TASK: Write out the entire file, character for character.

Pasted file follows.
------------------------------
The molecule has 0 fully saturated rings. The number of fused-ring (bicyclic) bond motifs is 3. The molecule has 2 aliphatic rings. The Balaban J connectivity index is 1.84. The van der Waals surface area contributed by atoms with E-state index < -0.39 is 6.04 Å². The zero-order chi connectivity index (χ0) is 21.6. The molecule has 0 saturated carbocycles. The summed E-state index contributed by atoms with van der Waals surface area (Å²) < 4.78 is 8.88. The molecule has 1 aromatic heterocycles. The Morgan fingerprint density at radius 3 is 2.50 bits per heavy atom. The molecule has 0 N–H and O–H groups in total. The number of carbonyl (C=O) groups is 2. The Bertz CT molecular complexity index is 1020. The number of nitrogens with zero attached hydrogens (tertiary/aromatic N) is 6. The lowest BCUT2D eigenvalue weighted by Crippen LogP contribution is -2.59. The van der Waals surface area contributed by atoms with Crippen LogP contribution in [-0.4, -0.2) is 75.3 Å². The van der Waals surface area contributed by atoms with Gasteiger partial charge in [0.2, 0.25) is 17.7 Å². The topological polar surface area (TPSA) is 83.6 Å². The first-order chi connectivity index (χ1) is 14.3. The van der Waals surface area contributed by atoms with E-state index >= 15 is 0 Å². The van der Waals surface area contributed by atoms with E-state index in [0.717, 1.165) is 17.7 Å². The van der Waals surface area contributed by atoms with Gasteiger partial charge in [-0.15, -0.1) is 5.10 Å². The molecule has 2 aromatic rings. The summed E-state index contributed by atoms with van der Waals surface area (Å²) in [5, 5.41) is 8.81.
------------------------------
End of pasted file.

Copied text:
The molecule has 0 fully saturated rings. The number of fused-ring (bicyclic) bond motifs is 3. The molecule has 2 aliphatic rings. The Balaban J connectivity index is 1.84. The van der Waals surface area contributed by atoms with E-state index < -0.39 is 6.04 Å². The zero-order chi connectivity index (χ0) is 21.6. The molecule has 0 saturated carbocycles. The summed E-state index contributed by atoms with van der Waals surface area (Å²) < 4.78 is 8.88. The molecule has 1 aromatic heterocycles. The Morgan fingerprint density at radius 3 is 2.50 bits per heavy atom. The molecule has 0 N–H and O–H groups in total. The number of carbonyl (C=O) groups is 2. The Bertz CT molecular complexity index is 1020. The number of nitrogens with zero attached hydrogens (tertiary/aromatic N) is 6. The lowest BCUT2D eigenvalue weighted by Crippen LogP contribution is -2.59. The van der Waals surface area contributed by atoms with Crippen LogP contribution in [-0.4, -0.2) is 75.3 Å². The van der Waals surface area contributed by atoms with Gasteiger partial charge in [0.2, 0.25) is 17.7 Å². The topological polar surface area (TPSA) is 83.6 Å². The first-order chi connectivity index (χ1) is 14.3. The van der Waals surface area contributed by atoms with E-state index >= 15 is 0 Å². The van der Waals surface area contributed by atoms with E-state index in [0.717, 1.165) is 17.7 Å². The van der Waals surface area contributed by atoms with Gasteiger partial charge in [-0.15, -0.1) is 5.10 Å². The molecule has 2 aromatic rings. The summed E-state index contributed by atoms with van der Waals surface area (Å²) in [5, 5.41) is 8.81.